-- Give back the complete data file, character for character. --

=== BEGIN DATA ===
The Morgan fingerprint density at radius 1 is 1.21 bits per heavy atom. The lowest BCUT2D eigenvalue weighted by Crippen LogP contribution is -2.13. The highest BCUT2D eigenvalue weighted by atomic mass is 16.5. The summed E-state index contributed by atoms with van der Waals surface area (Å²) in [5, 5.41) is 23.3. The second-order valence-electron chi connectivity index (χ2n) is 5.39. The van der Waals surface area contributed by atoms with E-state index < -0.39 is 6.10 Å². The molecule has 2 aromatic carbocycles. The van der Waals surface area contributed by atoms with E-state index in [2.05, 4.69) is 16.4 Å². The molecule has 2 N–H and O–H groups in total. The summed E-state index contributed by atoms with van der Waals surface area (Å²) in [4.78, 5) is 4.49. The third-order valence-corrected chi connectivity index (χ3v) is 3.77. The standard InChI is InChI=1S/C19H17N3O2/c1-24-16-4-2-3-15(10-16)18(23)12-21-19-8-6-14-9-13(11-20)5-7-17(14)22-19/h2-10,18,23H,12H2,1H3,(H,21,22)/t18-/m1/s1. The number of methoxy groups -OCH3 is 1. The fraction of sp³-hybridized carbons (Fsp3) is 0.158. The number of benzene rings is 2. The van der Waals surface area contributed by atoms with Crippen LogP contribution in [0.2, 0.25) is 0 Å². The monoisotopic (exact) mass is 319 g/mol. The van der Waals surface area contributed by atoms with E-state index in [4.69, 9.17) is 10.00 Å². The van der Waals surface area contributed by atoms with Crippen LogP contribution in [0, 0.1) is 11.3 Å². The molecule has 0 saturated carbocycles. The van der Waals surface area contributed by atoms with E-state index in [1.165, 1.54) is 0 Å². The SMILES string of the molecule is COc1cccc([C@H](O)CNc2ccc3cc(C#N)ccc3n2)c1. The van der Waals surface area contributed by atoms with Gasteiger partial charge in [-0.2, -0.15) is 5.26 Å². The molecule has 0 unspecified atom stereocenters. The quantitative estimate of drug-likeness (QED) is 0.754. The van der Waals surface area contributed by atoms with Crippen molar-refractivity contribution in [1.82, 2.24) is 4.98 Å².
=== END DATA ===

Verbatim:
The Morgan fingerprint density at radius 1 is 1.21 bits per heavy atom. The lowest BCUT2D eigenvalue weighted by Crippen LogP contribution is -2.13. The highest BCUT2D eigenvalue weighted by atomic mass is 16.5. The summed E-state index contributed by atoms with van der Waals surface area (Å²) in [5, 5.41) is 23.3. The second-order valence-electron chi connectivity index (χ2n) is 5.39. The van der Waals surface area contributed by atoms with E-state index < -0.39 is 6.10 Å². The molecule has 2 aromatic carbocycles. The van der Waals surface area contributed by atoms with E-state index in [2.05, 4.69) is 16.4 Å². The molecule has 2 N–H and O–H groups in total. The summed E-state index contributed by atoms with van der Waals surface area (Å²) in [4.78, 5) is 4.49. The third-order valence-corrected chi connectivity index (χ3v) is 3.77. The standard InChI is InChI=1S/C19H17N3O2/c1-24-16-4-2-3-15(10-16)18(23)12-21-19-8-6-14-9-13(11-20)5-7-17(14)22-19/h2-10,18,23H,12H2,1H3,(H,21,22)/t18-/m1/s1. The number of methoxy groups -OCH3 is 1. The fraction of sp³-hybridized carbons (Fsp3) is 0.158. The number of benzene rings is 2. The van der Waals surface area contributed by atoms with Crippen LogP contribution in [0.2, 0.25) is 0 Å². The monoisotopic (exact) mass is 319 g/mol. The van der Waals surface area contributed by atoms with E-state index in [4.69, 9.17) is 10.00 Å². The van der Waals surface area contributed by atoms with Crippen LogP contribution in [0, 0.1) is 11.3 Å². The molecule has 0 saturated carbocycles. The van der Waals surface area contributed by atoms with E-state index in [1.165, 1.54) is 0 Å². The SMILES string of the molecule is COc1cccc([C@H](O)CNc2ccc3cc(C#N)ccc3n2)c1. The van der Waals surface area contributed by atoms with Gasteiger partial charge in [-0.2, -0.15) is 5.26 Å². The molecule has 0 unspecified atom stereocenters. The quantitative estimate of drug-likeness (QED) is 0.754. The van der Waals surface area contributed by atoms with Crippen molar-refractivity contribution in [1.82, 2.24) is 4.98 Å².